Brooke excels at pace and poignant reflection. Browning's main strength is the dramatic monologue. It has a virility borrowed from Shakespeare and a refinement all his own. Eliot's dense imagism needs to be constantly mined so that new treasure can be uncovered at each revisiting. All of them – along with hundreds of others – write great memorable poetry which snags mind, spirit and emotion.
But as a popular song can capture an essential truth, or mood, in the collective psyche, in her poem, Exile, Evangeline Paterson offers us a snapshot of the human condition through which we can find consolation in times of loss.
Yes, it is beautiful country,
the streams in the winding valley,
the knowes and the birches,
and beautiful the mountain's bare shoulder
and the calm brows of the hills,
but it is not my country,
and in my heart there is a hollow place always.
And there is no way to go back -
maybe the miles indeed, but the years never.
Winding are the roads that we choose
and inexorable is life,
driving us, it seems, like cattle
farther and farther away from what we remember.
But when we shall come at last
to God, who is our Home and Country,
there will be no more road stretching before us
and no more need to go back.
Evangeline Paterson (1928 – 2000) founder of Other Poetry
In his Rogue Strands blog, Matthew Stewart says:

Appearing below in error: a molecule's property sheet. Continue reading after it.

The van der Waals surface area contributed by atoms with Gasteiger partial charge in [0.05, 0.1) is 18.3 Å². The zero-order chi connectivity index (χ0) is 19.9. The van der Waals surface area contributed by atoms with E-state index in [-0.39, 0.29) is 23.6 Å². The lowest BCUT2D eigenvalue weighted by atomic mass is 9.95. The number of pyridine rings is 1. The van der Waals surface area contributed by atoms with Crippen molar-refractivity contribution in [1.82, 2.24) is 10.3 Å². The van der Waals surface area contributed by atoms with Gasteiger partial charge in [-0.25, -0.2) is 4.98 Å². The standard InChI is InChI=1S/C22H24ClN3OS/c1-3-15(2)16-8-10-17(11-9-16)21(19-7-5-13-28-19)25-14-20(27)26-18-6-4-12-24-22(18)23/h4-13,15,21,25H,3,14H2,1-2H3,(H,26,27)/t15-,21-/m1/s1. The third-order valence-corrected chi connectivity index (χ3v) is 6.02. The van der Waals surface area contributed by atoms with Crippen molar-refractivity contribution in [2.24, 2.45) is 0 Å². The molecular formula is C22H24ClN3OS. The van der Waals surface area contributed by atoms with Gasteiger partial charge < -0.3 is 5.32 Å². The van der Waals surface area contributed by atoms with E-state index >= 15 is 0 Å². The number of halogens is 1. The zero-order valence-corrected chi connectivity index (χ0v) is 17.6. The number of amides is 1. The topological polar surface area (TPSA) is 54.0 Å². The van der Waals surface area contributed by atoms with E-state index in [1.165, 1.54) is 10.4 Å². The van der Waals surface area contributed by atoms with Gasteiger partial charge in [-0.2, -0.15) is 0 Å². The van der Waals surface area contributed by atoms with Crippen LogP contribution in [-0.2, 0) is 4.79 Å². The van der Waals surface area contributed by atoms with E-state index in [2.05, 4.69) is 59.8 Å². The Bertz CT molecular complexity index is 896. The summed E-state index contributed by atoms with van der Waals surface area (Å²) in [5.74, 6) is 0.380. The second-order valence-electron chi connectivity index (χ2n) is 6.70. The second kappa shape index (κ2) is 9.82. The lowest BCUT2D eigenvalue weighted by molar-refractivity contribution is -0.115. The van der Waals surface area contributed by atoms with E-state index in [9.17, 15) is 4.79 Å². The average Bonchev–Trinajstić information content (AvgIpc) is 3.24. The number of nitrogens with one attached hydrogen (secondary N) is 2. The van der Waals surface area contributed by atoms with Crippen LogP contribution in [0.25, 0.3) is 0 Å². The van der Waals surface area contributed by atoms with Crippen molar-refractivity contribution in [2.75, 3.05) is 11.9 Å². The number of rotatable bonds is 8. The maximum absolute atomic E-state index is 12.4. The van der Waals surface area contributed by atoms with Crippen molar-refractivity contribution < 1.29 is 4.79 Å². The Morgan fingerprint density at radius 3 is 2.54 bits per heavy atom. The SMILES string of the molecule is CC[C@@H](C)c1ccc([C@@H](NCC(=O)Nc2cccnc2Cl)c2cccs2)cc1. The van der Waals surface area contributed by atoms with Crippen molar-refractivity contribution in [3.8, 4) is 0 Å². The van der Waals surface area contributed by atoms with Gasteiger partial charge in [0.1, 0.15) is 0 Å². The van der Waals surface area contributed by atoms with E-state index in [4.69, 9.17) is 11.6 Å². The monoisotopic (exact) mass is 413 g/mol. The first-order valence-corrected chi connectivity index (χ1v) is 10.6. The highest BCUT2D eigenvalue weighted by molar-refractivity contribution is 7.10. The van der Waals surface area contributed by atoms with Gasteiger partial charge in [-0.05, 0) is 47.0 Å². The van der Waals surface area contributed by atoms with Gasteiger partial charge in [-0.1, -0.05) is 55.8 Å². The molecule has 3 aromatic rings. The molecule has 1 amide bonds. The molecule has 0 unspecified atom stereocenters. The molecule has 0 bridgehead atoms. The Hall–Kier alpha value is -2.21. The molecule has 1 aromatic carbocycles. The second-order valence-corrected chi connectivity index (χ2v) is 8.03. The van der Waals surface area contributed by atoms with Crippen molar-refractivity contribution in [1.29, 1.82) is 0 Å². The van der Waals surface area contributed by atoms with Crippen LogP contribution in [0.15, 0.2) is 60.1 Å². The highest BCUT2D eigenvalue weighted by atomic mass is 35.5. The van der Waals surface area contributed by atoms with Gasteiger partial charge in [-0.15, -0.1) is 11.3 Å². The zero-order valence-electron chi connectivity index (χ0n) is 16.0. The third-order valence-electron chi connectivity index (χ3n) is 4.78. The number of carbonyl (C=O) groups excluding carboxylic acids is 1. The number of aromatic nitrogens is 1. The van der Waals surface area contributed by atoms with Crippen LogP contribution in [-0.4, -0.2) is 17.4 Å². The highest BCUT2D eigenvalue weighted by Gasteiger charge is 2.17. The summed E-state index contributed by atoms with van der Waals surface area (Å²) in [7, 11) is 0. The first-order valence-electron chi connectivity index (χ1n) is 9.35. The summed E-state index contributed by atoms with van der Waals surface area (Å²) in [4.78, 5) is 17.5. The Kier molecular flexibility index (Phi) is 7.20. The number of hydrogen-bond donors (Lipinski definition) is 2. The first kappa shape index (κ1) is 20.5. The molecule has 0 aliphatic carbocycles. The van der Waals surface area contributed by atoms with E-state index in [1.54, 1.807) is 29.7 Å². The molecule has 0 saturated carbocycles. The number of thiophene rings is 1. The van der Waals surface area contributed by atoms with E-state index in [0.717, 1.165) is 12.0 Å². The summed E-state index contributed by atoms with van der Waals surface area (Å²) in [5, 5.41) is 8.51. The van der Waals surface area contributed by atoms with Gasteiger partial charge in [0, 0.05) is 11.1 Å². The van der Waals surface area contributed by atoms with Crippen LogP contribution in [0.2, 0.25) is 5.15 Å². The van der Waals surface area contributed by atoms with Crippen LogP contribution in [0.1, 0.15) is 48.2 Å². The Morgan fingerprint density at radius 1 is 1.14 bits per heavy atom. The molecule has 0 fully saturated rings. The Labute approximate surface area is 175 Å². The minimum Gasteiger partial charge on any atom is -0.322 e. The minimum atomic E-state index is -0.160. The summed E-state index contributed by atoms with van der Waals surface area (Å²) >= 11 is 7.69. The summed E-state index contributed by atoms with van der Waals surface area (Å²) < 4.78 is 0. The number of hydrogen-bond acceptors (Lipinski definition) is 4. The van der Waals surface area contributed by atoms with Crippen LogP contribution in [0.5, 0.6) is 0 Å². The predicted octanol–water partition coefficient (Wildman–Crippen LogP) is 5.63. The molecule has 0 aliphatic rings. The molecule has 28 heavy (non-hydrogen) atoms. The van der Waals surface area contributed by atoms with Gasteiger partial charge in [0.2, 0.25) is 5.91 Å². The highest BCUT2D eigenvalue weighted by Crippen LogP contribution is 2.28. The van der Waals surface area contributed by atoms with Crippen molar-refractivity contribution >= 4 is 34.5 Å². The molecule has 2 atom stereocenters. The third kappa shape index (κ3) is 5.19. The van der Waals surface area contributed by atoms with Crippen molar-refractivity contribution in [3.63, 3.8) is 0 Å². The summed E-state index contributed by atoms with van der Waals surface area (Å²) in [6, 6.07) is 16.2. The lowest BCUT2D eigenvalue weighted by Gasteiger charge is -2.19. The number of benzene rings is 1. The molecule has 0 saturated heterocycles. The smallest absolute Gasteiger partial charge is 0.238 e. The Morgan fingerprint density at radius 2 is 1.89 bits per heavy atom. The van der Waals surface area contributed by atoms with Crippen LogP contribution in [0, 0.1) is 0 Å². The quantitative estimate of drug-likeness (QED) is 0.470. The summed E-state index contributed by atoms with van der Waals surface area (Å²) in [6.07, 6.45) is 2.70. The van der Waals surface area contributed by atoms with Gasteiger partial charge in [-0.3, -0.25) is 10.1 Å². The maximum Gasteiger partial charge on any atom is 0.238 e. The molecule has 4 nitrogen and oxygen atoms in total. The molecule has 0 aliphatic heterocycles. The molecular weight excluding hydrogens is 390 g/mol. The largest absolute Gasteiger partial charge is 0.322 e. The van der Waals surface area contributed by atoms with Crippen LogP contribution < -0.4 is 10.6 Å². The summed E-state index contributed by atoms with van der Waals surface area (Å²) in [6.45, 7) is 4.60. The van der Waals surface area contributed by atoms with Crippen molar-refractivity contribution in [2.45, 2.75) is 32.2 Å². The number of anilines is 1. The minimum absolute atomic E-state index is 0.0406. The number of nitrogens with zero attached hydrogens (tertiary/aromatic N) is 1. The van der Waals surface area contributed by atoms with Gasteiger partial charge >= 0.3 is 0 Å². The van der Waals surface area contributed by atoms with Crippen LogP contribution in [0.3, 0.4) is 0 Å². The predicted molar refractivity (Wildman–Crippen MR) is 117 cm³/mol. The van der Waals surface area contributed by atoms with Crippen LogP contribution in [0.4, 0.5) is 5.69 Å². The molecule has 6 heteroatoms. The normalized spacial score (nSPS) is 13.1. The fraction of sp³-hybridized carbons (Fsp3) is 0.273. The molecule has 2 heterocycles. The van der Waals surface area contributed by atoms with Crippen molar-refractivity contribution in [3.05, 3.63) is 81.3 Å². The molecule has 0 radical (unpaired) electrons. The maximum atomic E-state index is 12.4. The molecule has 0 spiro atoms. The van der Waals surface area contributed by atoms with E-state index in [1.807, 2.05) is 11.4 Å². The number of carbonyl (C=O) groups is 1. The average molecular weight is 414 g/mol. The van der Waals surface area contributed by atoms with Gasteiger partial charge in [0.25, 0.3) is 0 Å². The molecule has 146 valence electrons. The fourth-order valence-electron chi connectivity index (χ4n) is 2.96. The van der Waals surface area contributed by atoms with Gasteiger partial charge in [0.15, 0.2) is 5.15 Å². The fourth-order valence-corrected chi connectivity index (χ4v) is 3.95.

Despite never having met her, I’ll always remember Evangeline Paterson with gratitude – she gave me my first decent magazine credits as editor of Other Poetry several years ago, backing my work every time I sent her off a batch. That encouragement was crucial to me at the time.
I chased down a copy of her New and Selected, titled Lucifer, with Angels and published by Dedalus (1994), enjoyed her poetry and desperately hoped she saw something of herself in my own incipient voice.
Perhaps the dispiriting part of this story is that news of her death reached me as I was immersed in her book, wondering how such talent had been sidelined by the contemporary poetry scene. Evangeline wrote clearly, imparting music and life to specific examples of universal issues. She was an excellent storyteller, squeezing her tales into concise verse, an undervalued attribute. Her self-effacing wit stood out, as in the ending to “A Wish For My Children”:
“and may you grow strong
all webs of my weaving.”
Any educated reader not used to poetry could engage with her work immediately, which is an acid test that I ask any poet to pass. Evangeline Paterson deserves a wider readership now, just as she did during her lifetime. If you can get hold of her poetry, I thoroughly recommend it.
http://www.newevepublishing.com (Still in construction. More pages soon.)
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